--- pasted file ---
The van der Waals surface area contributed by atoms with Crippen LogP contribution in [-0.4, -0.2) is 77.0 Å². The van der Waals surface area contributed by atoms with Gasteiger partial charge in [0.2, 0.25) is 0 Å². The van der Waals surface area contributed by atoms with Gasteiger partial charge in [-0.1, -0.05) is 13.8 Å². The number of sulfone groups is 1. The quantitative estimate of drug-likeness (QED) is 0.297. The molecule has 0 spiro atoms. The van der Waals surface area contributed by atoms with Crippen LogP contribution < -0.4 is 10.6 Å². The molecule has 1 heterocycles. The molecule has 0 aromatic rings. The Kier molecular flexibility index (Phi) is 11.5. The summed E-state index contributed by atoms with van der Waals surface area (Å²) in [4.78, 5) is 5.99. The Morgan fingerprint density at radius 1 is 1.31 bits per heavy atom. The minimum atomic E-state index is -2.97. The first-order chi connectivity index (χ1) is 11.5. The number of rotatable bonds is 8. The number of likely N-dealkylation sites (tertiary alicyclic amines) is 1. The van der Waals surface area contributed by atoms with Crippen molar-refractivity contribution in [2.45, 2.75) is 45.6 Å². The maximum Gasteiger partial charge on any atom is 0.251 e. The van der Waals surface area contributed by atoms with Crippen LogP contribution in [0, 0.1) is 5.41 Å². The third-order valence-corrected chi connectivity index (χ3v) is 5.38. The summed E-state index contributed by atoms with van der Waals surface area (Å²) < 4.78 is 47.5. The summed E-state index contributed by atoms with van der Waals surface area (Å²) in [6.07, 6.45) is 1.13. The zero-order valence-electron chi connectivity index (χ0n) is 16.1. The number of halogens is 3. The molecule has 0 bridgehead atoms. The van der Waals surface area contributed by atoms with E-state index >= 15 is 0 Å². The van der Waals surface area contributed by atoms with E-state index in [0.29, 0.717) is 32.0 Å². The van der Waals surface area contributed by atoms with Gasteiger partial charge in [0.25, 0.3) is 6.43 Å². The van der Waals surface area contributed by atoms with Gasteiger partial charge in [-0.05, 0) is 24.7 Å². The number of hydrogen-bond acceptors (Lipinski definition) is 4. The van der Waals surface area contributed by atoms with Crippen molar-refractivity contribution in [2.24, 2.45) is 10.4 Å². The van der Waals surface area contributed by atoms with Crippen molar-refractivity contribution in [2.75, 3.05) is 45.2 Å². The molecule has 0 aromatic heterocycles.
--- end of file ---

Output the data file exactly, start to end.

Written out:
The van der Waals surface area contributed by atoms with Crippen LogP contribution in [-0.4, -0.2) is 77.0 Å². The van der Waals surface area contributed by atoms with Gasteiger partial charge in [0.2, 0.25) is 0 Å². The van der Waals surface area contributed by atoms with Gasteiger partial charge in [-0.1, -0.05) is 13.8 Å². The number of sulfone groups is 1. The quantitative estimate of drug-likeness (QED) is 0.297. The molecule has 0 spiro atoms. The van der Waals surface area contributed by atoms with Crippen LogP contribution < -0.4 is 10.6 Å². The molecule has 1 heterocycles. The molecule has 0 aromatic rings. The Kier molecular flexibility index (Phi) is 11.5. The summed E-state index contributed by atoms with van der Waals surface area (Å²) in [4.78, 5) is 5.99. The Morgan fingerprint density at radius 1 is 1.31 bits per heavy atom. The minimum atomic E-state index is -2.97. The first-order chi connectivity index (χ1) is 11.5. The number of rotatable bonds is 8. The number of likely N-dealkylation sites (tertiary alicyclic amines) is 1. The van der Waals surface area contributed by atoms with Crippen molar-refractivity contribution in [2.45, 2.75) is 45.6 Å². The maximum Gasteiger partial charge on any atom is 0.251 e. The van der Waals surface area contributed by atoms with Crippen LogP contribution in [0, 0.1) is 5.41 Å². The third-order valence-corrected chi connectivity index (χ3v) is 5.38. The summed E-state index contributed by atoms with van der Waals surface area (Å²) < 4.78 is 47.5. The summed E-state index contributed by atoms with van der Waals surface area (Å²) in [6.07, 6.45) is 1.13. The zero-order valence-electron chi connectivity index (χ0n) is 16.1. The number of halogens is 3. The molecule has 0 bridgehead atoms. The van der Waals surface area contributed by atoms with E-state index >= 15 is 0 Å². The van der Waals surface area contributed by atoms with E-state index in [0.29, 0.717) is 32.0 Å². The van der Waals surface area contributed by atoms with Gasteiger partial charge in [0.25, 0.3) is 6.43 Å². The van der Waals surface area contributed by atoms with Gasteiger partial charge in [-0.05, 0) is 24.7 Å². The number of hydrogen-bond acceptors (Lipinski definition) is 4. The van der Waals surface area contributed by atoms with Crippen molar-refractivity contribution in [2.24, 2.45) is 10.4 Å². The van der Waals surface area contributed by atoms with Crippen molar-refractivity contribution in [2.75, 3.05) is 45.2 Å². The molecule has 0 aromatic heterocycles.